Manyoni Private Game Reserve is one of the largest privately-owned reserves in Kwazulu-Natal. This 23,000-hectare reserve is the product of 17 dedicated landowners who dropped their fences in 2004 to create one contiguous protected area for our wildlife. The selection of the area as a potential release site for the WWF Black Rhino Range Expansion Project was a major driving factor in the establishment of Manyoni. In 2005, the newly established reserve was confirmed as a release site by the WWF and a founder population of black rhino were released into their new home.
A few years later, in 2009, the reserve was formally proclaimed by the government as a Nature Reserve under the Protected Areas Act. Since the establishment of the reserve we have seen the reintroduction of lions, making Manyoni a Big 5 Reserve, and the reintroduction of endangered cheetahs and African wild dogs. In addition to endangered species conservation, Manyoni Private Game Reserve has a strong focus on conserving biodiversity, this includes the landscapes, ecosystems and processes upon which this biodiversity depends.
The Msunduze Valley has always been suitable for wildlife and traditional Zulu (Nguni) cattle. It was a seasonal grazing area and traditional hunting area of the Zulu clans that lived away from the valley. Cetshwayo kaMpande was the son of kaMpande who was Shaka Zulu’s half brother. Cetshwayo succeeded his father Dingaan and was crowned as the Zulu King in 1873. During the same year Maphitha Zulu the leader of the Mandlakazi section died and was succeeded by his son Zibhebhu kaMaphitha. After Cetshwayo’s capital Ulundi was captured and torched he was exiled to London. Disorder broke out and, in an attempt to resolve this, Zululand was divided into 13 districts in 1879 by the British. Zibhebhu was appointed as one of the 13 independent chiefs’ and was allocated the Mandlakazi district. His kraal was not far from the boundaries of the current Manyoni Private Game Reserve, further upstream on the Msunduzi River.
All the Zulu people north of the Umhlatuzi River were again placed under Cetshwayo after his restoration in 1883, apart from the Mandlakazi section which remained under Zibhebhu’s authority. Almost immediately tribal wars broke out between the Mandlakazi tribe and Cetshwayo followers. Zibhebhu’s army burnt Cetshwayo's kraal in Ulundi on 21st July in 1883 and was responsible for Cetshwayo's flight, which later ended in his death on the 8th February 1884. Dinizulu, the son of Cetshwayo, was left to fight for the succession and with the help of General Louis Botha defeated Zibhebhu and his army at the Battle of Ghost Mountain. The Boers acquired cattle and a large portion of the fertile land in the Zululand and the Usutu refuted this. The British Government interfered and the land acquired by the Boers was confirmed. The remainder of Zululand was annexed by the British in 1884.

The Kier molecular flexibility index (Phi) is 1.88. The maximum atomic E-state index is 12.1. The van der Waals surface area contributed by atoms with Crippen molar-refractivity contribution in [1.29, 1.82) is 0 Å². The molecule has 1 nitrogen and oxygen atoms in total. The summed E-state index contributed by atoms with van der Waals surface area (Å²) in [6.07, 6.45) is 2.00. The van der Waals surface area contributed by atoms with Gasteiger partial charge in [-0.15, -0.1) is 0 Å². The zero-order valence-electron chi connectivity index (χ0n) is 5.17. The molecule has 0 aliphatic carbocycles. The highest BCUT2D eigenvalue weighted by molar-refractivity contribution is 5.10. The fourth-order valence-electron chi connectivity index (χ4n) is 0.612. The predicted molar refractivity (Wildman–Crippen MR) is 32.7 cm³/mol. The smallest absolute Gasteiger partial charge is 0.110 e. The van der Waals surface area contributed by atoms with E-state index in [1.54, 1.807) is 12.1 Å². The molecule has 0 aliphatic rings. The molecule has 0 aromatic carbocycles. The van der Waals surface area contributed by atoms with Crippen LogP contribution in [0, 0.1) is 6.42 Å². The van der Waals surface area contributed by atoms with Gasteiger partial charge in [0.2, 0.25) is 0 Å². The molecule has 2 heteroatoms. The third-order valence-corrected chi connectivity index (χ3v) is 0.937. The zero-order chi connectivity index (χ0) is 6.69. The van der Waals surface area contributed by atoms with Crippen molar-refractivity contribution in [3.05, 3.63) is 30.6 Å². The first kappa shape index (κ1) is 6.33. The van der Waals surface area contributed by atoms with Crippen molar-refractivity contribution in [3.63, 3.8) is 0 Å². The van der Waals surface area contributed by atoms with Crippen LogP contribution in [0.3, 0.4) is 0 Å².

Tribal lands were officially demarcated by Zululand’s Delimitation Commission in 1902. Zibhebhu, Chief of the Mandlakazi tribe died on the 27th August 1904. His successor Bokwe Zulu was only 2 years old when he died and so his brother Mciteki Zulu was appointed as the acting chief. Bokwe Zulu was appointed Chief on the 1st January 1920 until he became seriously ill in 1939. Between 1939 and 1947 there were several acting Chiefs of the Mandlakazi Tribe. In 1947 they requested that acting Chief Mbangomuni Nxumalo be deposed and that the area be divided into 4 sections, each under the authority of a headman. On the 12th of October 1949 Pumanyana Zulu Bokwe was officially appointed as the Chief of the Mandlakazi tribe. The Government notice 1235 in August 1957 stipulated the approval of the tribal area and the official tribal authority as "The Mandlakazi Tribal Authority". Pumanyana Zulu's successor Eugene Bhekintinta Zulu became of age and was appointed by the Zulu Government as Chief of the Mandlakazi tribe as it is still today.
The earliest farms in the area that were granted to farmers were in 1942. The Minister of lands advertised that certain landholdings in the Nongoma district can be leased for a period of 5 years with the option of acquiring the land during the currency of the lease or at the expiration thereof. This area became known as the Mkuzi settlement without any official proclamation. The 1984 floods in Northern Zululand resulted in very bad harvest for that year and the next. As a result, the department bought livestock, sunk boreholes, and erected windmills for the farmers along with issuing a large amount of grants for farmers. Crops such as cotton were farmed extensively in the area and later, with the extirpation of tsetse flies, cattle farming became more lucrative. With the expansion of the tourism industry many cattle farms converted to game farming and ultimately led to the amalgamation of these farms, culminating in the Manyoni Private Game Reserve of today.